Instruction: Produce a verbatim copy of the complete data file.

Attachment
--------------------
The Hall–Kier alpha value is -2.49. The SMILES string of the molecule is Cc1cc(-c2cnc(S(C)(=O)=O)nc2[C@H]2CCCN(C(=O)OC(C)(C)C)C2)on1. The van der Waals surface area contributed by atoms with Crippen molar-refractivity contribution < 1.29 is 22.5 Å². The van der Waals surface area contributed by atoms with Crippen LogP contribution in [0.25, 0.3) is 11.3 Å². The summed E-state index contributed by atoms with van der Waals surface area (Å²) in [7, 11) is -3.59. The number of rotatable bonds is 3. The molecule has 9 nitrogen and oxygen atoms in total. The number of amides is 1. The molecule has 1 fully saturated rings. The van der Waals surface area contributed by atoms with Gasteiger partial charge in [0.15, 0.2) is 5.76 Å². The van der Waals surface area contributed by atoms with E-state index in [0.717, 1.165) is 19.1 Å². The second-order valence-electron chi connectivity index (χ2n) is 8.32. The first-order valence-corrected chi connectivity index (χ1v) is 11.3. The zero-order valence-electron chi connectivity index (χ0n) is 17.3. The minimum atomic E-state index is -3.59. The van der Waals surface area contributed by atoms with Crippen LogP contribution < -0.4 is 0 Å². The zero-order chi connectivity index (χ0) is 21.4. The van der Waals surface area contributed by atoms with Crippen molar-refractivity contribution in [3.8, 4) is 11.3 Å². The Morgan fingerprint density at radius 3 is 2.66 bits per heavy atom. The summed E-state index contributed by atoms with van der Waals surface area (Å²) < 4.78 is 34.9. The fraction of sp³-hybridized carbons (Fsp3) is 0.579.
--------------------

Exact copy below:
The Hall–Kier alpha value is -2.49. The SMILES string of the molecule is Cc1cc(-c2cnc(S(C)(=O)=O)nc2[C@H]2CCCN(C(=O)OC(C)(C)C)C2)on1. The van der Waals surface area contributed by atoms with Crippen molar-refractivity contribution < 1.29 is 22.5 Å². The van der Waals surface area contributed by atoms with Crippen LogP contribution in [0.25, 0.3) is 11.3 Å². The summed E-state index contributed by atoms with van der Waals surface area (Å²) in [7, 11) is -3.59. The number of rotatable bonds is 3. The molecule has 9 nitrogen and oxygen atoms in total. The number of amides is 1. The molecule has 1 fully saturated rings. The van der Waals surface area contributed by atoms with Gasteiger partial charge in [0.15, 0.2) is 5.76 Å². The van der Waals surface area contributed by atoms with E-state index in [0.717, 1.165) is 19.1 Å². The second-order valence-electron chi connectivity index (χ2n) is 8.32. The first-order valence-corrected chi connectivity index (χ1v) is 11.3. The zero-order valence-electron chi connectivity index (χ0n) is 17.3. The minimum atomic E-state index is -3.59. The van der Waals surface area contributed by atoms with Crippen LogP contribution < -0.4 is 0 Å². The zero-order chi connectivity index (χ0) is 21.4. The van der Waals surface area contributed by atoms with Crippen molar-refractivity contribution in [3.8, 4) is 11.3 Å². The Morgan fingerprint density at radius 3 is 2.66 bits per heavy atom. The summed E-state index contributed by atoms with van der Waals surface area (Å²) < 4.78 is 34.9. The fraction of sp³-hybridized carbons (Fsp3) is 0.579.